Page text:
I try to take this walk every day (with the emphasis on “try”…sometimes life, or pure laziness, intervenes) and I thought you might like to come along.
The picture I took going down the hill was taken shooting directly into the sunlight. I knew it was bad practice, but the atmosphere it captures is pleasing to me.
When I turned around to come back up the hill the sun was at my back, so when I got to roughly the same spot, I took another photo for the sake of comparison. I would love it if you would tell me what you think.
This was yesterday, and it looks to be the last sunny day for a while. How about that sky? The transitional period when the clouds are beginning to gather is so much more interesting, visually, than vast expanses of blue.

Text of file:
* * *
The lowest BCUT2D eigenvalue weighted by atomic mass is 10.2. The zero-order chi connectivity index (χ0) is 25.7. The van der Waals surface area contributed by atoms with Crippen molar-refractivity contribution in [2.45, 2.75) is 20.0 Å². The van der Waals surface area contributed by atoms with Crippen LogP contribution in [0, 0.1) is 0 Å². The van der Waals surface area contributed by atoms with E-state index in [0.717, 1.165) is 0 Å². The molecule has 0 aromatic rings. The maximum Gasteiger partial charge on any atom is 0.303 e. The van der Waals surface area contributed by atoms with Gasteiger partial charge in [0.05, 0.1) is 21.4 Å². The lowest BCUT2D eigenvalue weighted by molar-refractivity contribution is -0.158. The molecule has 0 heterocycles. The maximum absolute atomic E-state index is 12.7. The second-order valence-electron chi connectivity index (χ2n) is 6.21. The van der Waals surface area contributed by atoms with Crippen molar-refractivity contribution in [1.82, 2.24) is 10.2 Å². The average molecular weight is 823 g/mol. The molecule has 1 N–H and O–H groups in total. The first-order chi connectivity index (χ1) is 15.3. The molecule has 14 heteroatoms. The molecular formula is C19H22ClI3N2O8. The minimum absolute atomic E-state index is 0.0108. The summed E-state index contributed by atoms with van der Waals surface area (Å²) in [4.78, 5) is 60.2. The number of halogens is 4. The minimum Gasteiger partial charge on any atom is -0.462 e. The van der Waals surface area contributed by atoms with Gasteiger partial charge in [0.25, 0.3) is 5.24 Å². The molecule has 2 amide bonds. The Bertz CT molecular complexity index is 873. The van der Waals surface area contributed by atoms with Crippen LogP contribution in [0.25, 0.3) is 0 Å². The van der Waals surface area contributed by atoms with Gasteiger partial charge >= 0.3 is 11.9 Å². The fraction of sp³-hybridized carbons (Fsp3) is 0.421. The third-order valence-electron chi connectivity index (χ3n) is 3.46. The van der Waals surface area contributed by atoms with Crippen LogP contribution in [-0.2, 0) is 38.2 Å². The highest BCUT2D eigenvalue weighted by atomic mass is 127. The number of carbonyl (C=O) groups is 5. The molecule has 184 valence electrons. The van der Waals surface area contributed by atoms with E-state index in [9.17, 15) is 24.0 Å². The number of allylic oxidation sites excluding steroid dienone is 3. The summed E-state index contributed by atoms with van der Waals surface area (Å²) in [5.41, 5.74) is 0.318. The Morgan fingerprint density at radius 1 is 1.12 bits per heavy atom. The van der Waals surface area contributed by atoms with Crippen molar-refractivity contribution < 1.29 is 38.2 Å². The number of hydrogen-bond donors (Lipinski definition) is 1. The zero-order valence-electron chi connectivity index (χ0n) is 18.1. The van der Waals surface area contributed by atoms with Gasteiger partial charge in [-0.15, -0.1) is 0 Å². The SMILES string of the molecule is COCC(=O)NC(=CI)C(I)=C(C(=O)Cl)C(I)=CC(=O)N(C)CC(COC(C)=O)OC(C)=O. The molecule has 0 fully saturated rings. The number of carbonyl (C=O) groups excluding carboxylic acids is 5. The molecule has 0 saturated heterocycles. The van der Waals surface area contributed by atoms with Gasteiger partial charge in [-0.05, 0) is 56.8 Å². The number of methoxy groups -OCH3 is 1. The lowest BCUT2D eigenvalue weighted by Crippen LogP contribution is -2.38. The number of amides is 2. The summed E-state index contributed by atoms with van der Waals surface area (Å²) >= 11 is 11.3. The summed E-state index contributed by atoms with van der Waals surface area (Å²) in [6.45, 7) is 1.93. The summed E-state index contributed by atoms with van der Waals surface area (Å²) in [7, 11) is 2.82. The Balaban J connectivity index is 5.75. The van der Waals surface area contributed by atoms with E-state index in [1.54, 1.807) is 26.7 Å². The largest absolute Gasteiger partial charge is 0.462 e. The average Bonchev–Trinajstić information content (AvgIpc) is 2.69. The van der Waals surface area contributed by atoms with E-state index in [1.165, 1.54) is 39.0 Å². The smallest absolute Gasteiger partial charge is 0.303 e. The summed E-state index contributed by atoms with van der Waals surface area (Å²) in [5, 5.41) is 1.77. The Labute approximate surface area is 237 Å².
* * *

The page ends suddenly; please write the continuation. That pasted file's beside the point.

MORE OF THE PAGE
Pardon me for dragging out the Halloween theme, but this guy was too good to pass by. Neighbors plow up a field each spring and plant a humungous type of squash. This year the crop was punier than usual, and I never could get a good shot of them growing in the field, obscured by foliage. That’s a five-gallon bucket, dwarfed by Mr Jack, but he is about half the size of Jacks past.
No matter how many times we walk this hill, there always seems to be something new to notice. This time of year the road is littered with those furry black and orange caterpillars, which we scoop up and throw back into the woods for their own protection (anyone know what they become?). On Tuesday, we spied a nice big clump of Shaggy Mane mushrooms. The ID book claimed that they are considered by many connoisseurs to be the most flavorful of all. When I took a taste of it raw, it was pure texture at first but then it began to bloom in my mouth into a subtle, haunting woodsiness. Gently sauteing these gems in butter robbed them of that ghostly quality and rendered them nearly tasteless. There must be a larger lesson in there somewhere, but I have yet to puzzle it out.